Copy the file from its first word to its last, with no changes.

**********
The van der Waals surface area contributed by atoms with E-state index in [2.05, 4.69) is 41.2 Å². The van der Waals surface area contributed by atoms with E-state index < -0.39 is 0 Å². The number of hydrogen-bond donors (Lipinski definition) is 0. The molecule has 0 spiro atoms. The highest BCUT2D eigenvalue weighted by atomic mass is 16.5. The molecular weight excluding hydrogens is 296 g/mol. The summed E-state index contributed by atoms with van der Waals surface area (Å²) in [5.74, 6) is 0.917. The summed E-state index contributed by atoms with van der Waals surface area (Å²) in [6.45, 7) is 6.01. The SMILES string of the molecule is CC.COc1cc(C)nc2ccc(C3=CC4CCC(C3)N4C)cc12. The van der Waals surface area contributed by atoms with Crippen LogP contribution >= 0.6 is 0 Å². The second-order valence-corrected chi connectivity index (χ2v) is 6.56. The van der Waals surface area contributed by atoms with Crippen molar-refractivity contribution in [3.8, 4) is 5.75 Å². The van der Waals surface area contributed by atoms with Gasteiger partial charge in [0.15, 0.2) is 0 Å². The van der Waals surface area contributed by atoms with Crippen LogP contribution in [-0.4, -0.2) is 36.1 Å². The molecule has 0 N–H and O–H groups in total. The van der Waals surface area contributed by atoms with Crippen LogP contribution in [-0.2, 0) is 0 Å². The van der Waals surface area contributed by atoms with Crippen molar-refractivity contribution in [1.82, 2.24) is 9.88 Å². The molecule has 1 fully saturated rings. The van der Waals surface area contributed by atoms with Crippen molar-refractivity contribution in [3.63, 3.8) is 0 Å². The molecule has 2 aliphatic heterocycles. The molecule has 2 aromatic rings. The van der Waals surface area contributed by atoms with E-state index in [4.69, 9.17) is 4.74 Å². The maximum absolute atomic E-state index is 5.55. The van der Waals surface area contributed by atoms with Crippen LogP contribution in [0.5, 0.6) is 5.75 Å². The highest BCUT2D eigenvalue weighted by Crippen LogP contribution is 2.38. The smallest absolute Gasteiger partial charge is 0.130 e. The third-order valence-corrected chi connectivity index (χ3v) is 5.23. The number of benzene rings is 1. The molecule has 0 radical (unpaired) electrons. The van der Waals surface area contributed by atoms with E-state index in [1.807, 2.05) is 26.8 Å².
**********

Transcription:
The van der Waals surface area contributed by atoms with E-state index in [2.05, 4.69) is 41.2 Å². The van der Waals surface area contributed by atoms with E-state index < -0.39 is 0 Å². The number of hydrogen-bond donors (Lipinski definition) is 0. The molecule has 0 spiro atoms. The highest BCUT2D eigenvalue weighted by atomic mass is 16.5. The molecular weight excluding hydrogens is 296 g/mol. The summed E-state index contributed by atoms with van der Waals surface area (Å²) in [5.74, 6) is 0.917. The summed E-state index contributed by atoms with van der Waals surface area (Å²) in [6.45, 7) is 6.01. The SMILES string of the molecule is CC.COc1cc(C)nc2ccc(C3=CC4CCC(C3)N4C)cc12. The van der Waals surface area contributed by atoms with Crippen LogP contribution >= 0.6 is 0 Å². The second-order valence-corrected chi connectivity index (χ2v) is 6.56. The van der Waals surface area contributed by atoms with Crippen molar-refractivity contribution in [3.8, 4) is 5.75 Å². The van der Waals surface area contributed by atoms with Gasteiger partial charge in [0.15, 0.2) is 0 Å². The van der Waals surface area contributed by atoms with Crippen LogP contribution in [-0.4, -0.2) is 36.1 Å². The molecule has 0 N–H and O–H groups in total. The van der Waals surface area contributed by atoms with Crippen LogP contribution in [-0.2, 0) is 0 Å². The van der Waals surface area contributed by atoms with Crippen molar-refractivity contribution in [1.82, 2.24) is 9.88 Å². The molecule has 1 fully saturated rings. The van der Waals surface area contributed by atoms with Crippen molar-refractivity contribution in [3.63, 3.8) is 0 Å². The molecule has 2 aliphatic heterocycles. The molecule has 2 aromatic rings. The van der Waals surface area contributed by atoms with E-state index in [4.69, 9.17) is 4.74 Å². The maximum absolute atomic E-state index is 5.55. The van der Waals surface area contributed by atoms with Crippen LogP contribution in [0.5, 0.6) is 5.75 Å². The highest BCUT2D eigenvalue weighted by Crippen LogP contribution is 2.38. The smallest absolute Gasteiger partial charge is 0.130 e. The third-order valence-corrected chi connectivity index (χ3v) is 5.23. The number of benzene rings is 1. The molecule has 0 radical (unpaired) electrons. The van der Waals surface area contributed by atoms with E-state index in [1.807, 2.05) is 26.8 Å².